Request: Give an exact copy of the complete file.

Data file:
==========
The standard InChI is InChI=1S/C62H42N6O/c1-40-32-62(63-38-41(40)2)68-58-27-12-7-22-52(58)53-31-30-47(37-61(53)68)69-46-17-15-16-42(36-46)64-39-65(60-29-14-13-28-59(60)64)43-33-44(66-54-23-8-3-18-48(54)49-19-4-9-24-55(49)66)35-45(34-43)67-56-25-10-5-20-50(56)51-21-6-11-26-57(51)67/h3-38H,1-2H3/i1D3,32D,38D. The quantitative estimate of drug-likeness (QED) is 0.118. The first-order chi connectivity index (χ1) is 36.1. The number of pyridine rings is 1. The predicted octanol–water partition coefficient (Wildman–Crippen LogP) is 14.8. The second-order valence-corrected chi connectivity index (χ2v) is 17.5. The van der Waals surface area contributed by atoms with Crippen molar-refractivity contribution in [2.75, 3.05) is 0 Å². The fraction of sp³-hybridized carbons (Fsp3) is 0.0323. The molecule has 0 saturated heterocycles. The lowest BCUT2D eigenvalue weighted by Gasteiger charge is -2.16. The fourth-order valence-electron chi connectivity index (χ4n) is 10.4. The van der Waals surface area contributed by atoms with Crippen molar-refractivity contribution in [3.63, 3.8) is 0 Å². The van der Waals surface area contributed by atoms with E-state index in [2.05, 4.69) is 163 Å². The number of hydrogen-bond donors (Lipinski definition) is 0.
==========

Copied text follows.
The standard InChI is InChI=1S/C62H42N6O/c1-40-32-62(63-38-41(40)2)68-58-27-12-7-22-52(58)53-31-30-47(37-61(53)68)69-46-17-15-16-42(36-46)64-39-65(60-29-14-13-28-59(60)64)43-33-44(66-54-23-8-3-18-48(54)49-19-4-9-24-55(49)66)35-45(34-43)67-56-25-10-5-20-50(56)51-21-6-11-26-57(51)67/h3-38H,1-2H3/i1D3,32D,38D. The quantitative estimate of drug-likeness (QED) is 0.118. The first-order chi connectivity index (χ1) is 36.1. The number of pyridine rings is 1. The predicted octanol–water partition coefficient (Wildman–Crippen LogP) is 14.8. The second-order valence-corrected chi connectivity index (χ2v) is 17.5. The van der Waals surface area contributed by atoms with Crippen molar-refractivity contribution in [2.75, 3.05) is 0 Å². The fraction of sp³-hybridized carbons (Fsp3) is 0.0323. The molecule has 0 saturated heterocycles. The lowest BCUT2D eigenvalue weighted by Gasteiger charge is -2.16. The fourth-order valence-electron chi connectivity index (χ4n) is 10.4. The van der Waals surface area contributed by atoms with Crippen molar-refractivity contribution in [3.63, 3.8) is 0 Å². The van der Waals surface area contributed by atoms with E-state index in [2.05, 4.69) is 163 Å². The number of hydrogen-bond donors (Lipinski definition) is 0.